Tuesday, July 3, 2012

Looking For Mrs. Peel And Radio

I have been asked to convert my Looking for Mrs. Peel 'play' into narrative prose form,
but I didn't. Not only because I am lazy but because RADIO is a character in this play.
It starts in 1967, when English Radio was BIG in Montreal among teenagers.
And it's about the Double Tenth Incident at Changi in WWII, a torture incident, all started when
internees set up stations to get the new BBC radio broadcasts intended to boast morale
 and perhaps pass on info. My grandmother was involved. (Read the play to learn how.

Was she a spy like Mrs. Peel... probably.) Here is a bit I researched about the
Malayan Broadcasting Corporation in preparation for this play:

In 1940, the British-Malayan Broadcasting Corporation, a private entity, was taken over
by the Malayan Broadcasting Corporation, which is described in places as an arm of
the British Information Ministry or a quasi-government group

This aspect of my grandmother's story is probably 'the smoking gun.'

If she was indeed engaged in any spy activity, it would be because she had
 worked here during the siege.

Most of the info about MBC in this play comes from my grandmother's memoirs
and Singapore Goes Off the Air by Giles Playfair, a book that oft mentions my grandmother.

This book was published in 1943, so even if Playfair, Head of Entertainment,
knew anything about extra curricular goings on at MBC he could hardly write about it.

There are a couple of other books and at least one cache of letters at the
Imperial War Museum I would like to consult to better figure out this part of the story.

In Playfair's book my grandmother says she is staying in Singapore to be with
her husband, my grandfather, Robert. But she wasn't exactly crazy about him.
She had another boyfriend.

And she is the only European at MBC to stay behind, along with the Directors.

Letters to the Editor of the Straits Times in 1940 and 1941 suggest that the MBC
was only a slight improvement on the BMBC. But of course, with such a multicultural
audience, in a very shaky time of war and potential invastion, it was very very
 hard to please everyone and citizens liked to take out their frustrations on the
Radio Station, it seems to me.

From Sept 24, 1941, just a few months before invasion: Last night after dinner
 I went to sit and listen for half an hour to the wireless for entertainment and
 tuned into London and was greeted by "You will now here the saddest thing of all."......

Another letter around the same time: "Can you tell me what's the idea of the
Singapore Station starting to play a record, and then cutting out for talk and
then starting another record?"

Another letter: I have no bouquets to hurl at 'said diffuser of things vocal over the ether."

Another: "Racial Riot in the Making:"I notice that the MBC is looking for an
assistant announcer who must speak English...Another: Might you tell the announcer
at 6 that sanguinary is pronounced with the accent on the first syllable..."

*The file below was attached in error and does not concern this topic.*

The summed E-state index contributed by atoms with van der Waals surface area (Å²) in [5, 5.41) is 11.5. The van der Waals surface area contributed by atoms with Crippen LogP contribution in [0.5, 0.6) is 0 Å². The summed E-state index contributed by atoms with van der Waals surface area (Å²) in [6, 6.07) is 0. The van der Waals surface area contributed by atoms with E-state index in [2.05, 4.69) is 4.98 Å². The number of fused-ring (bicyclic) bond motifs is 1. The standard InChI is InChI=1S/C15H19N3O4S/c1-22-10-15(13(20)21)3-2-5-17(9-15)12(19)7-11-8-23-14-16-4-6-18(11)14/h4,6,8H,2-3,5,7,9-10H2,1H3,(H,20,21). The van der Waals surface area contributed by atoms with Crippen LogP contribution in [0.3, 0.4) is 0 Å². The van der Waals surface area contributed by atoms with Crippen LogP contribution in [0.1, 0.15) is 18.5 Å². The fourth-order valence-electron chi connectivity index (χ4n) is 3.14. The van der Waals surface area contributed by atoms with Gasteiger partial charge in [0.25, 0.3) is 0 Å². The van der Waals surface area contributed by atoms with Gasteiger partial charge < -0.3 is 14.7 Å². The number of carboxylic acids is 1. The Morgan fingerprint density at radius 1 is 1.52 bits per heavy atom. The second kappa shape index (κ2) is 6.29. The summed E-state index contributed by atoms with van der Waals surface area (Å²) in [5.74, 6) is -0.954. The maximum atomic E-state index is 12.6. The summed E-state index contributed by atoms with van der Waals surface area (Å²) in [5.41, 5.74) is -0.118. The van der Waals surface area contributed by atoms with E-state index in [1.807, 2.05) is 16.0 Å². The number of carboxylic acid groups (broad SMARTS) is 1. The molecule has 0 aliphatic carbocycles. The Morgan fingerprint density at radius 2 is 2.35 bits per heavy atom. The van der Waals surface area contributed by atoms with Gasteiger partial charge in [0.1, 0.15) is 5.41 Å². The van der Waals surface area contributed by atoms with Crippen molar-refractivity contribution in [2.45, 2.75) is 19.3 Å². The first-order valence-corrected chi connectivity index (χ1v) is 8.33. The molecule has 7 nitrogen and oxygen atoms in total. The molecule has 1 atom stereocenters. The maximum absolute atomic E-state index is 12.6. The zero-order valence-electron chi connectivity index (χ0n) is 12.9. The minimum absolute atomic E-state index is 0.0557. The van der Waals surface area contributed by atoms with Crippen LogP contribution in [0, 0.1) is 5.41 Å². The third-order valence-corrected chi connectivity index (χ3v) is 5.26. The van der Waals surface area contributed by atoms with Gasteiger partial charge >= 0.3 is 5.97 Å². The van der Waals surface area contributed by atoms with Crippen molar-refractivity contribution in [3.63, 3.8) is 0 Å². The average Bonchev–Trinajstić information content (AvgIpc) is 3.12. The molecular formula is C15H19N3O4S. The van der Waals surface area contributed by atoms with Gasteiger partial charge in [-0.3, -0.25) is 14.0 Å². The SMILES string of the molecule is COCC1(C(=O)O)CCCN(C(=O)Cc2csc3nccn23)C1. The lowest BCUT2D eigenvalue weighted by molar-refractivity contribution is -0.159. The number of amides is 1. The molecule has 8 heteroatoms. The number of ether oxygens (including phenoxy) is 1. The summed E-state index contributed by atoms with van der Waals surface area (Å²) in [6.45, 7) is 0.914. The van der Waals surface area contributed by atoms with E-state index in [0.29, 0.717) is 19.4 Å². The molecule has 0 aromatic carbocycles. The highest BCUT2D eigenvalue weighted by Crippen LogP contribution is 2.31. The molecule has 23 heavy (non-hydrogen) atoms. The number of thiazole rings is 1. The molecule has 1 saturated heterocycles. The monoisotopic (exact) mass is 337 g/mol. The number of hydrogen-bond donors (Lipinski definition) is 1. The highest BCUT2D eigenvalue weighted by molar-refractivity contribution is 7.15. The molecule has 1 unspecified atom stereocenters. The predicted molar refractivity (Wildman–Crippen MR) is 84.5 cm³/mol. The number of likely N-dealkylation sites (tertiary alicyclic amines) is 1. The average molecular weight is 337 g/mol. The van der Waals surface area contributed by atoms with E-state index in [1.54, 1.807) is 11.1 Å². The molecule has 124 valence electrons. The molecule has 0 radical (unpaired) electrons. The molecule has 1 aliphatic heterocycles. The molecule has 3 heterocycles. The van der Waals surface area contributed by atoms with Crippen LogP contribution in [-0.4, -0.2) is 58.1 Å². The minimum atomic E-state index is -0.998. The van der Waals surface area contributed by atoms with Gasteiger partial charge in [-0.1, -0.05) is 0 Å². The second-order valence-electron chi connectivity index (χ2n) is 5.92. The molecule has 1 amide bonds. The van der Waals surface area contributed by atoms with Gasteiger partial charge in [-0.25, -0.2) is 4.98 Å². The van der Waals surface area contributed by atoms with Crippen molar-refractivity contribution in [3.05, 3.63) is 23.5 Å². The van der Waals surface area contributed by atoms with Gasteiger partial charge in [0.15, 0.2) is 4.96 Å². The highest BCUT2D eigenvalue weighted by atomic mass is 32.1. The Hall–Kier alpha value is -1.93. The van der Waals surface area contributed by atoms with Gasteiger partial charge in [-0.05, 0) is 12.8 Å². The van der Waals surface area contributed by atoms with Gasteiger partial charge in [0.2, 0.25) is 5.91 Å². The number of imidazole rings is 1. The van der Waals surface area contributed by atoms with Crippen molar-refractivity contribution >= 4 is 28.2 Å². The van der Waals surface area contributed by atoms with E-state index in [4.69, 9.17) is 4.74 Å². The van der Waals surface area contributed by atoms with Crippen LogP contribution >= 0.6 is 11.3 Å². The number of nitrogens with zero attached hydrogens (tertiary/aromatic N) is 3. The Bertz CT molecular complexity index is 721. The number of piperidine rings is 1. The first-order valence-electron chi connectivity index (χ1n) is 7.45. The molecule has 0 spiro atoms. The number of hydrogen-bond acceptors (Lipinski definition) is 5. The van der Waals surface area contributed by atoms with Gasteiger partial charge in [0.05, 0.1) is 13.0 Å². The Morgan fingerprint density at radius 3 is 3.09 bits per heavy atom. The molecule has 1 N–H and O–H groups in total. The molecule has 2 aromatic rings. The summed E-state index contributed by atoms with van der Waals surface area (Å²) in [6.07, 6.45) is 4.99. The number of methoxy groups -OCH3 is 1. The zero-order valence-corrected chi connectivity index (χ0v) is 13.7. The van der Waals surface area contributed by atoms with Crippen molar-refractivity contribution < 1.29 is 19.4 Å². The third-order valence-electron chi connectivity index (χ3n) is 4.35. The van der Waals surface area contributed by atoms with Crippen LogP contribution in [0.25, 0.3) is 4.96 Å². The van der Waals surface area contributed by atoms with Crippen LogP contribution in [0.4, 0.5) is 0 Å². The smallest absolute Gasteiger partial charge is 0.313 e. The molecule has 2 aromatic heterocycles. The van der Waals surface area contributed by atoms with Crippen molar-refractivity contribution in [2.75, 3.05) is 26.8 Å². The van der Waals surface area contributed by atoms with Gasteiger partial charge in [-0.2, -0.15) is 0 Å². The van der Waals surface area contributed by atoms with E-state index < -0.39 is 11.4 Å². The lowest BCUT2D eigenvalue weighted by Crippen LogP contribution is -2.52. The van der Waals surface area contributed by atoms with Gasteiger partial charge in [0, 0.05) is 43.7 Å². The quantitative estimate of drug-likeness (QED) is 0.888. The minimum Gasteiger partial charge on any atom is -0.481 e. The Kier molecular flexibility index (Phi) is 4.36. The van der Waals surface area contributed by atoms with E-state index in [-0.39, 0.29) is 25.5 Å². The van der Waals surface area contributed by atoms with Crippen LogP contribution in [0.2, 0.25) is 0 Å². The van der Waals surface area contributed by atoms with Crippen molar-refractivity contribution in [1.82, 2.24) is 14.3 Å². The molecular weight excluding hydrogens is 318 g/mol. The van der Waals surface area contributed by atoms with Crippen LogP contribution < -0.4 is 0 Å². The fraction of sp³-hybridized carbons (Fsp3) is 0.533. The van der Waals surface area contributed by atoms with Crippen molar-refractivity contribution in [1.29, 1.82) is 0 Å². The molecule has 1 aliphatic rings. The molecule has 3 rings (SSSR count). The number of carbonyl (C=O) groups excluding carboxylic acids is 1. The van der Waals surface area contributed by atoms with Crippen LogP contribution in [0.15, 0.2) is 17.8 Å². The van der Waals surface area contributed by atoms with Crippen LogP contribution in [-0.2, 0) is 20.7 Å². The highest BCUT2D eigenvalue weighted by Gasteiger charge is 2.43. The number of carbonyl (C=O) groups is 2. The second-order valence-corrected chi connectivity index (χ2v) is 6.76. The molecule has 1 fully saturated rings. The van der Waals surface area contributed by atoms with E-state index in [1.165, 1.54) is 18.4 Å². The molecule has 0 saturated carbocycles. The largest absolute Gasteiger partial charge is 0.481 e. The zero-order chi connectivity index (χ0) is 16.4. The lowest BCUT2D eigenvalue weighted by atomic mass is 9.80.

And yet another, "About the change in time for the Malay broadcast, I hear roars
and crumbles from the Malay audience. The old time was much appreciated as it
did not interfere with our prayers." AND SO ON AND SO FORTH..

The Straits Times Archives of the time say that the Director of the MBC went
to London in September 1941, just before Pearl Harbour and the Invasion of
Malaya by the Japanese. HMMM.

From what I can glean from reading from these letters to the editor, the BMBC was
not making money and not  able to create the complicated and expensive
programming this multicultural society needed. Indeed, it dropped Hindustani programming
 apparently in 1939, due to lack of subscribers. Remember, with each purchase
of a set the listener had to pay a licence fee of 12 dollars. Some wanted this
 fee dropped to 5 dollars.(It was in 1940 in order to encourage more local listeners!)
I am going to take a very safe guess and say the Malayan Broadcasting Corporation
was set up due to the war. The British knew they would need to reach the many
 different cultural groups so that they would remain loyal during the war.

Some other headlines: "Heading into War: A suggestion that 15 readings should be
given by MBC was made by Richard Sydney in a talk called "Books and Wartime"
at the Rotary Club...May 6, 1941. The preliminary staff of experts from the BBC
to the new Malaya Broadcasting Corporation has been completed with the arrival
of two women, Ruth Bratt and ME Myers as assistants to the CE)...August 1941.
Important new developments in radio broadcasting affecting the whole Far East region
are likely very shortly as Singapore becomes the site of a powerful new station....
March 1940... extra programmes in Cantonese, Hokkein, and Hindustani.....

As it happens, the Japanese and siege happened all too quickly and the MBC was
not at all prepared to give instructions and guidance during those last desperate
hours.It didn't help that the British Powers That Be in Singapore and Malaya
were not prepared for the cagey Japanese attack despite having 3 times more
men, I believe, so they didn't provide BC with coherent instructions.

Read Giles Playfair's Singapore Goes Off the Air for more about MBC during the siege.
 (He has a very nice modern style.)Noel Barber's Sinister Twilight is the definitive account.
And if you want a first hand account, Thomas Kitching's Changi Diary. Some of Kitching's
diary was used by Barber.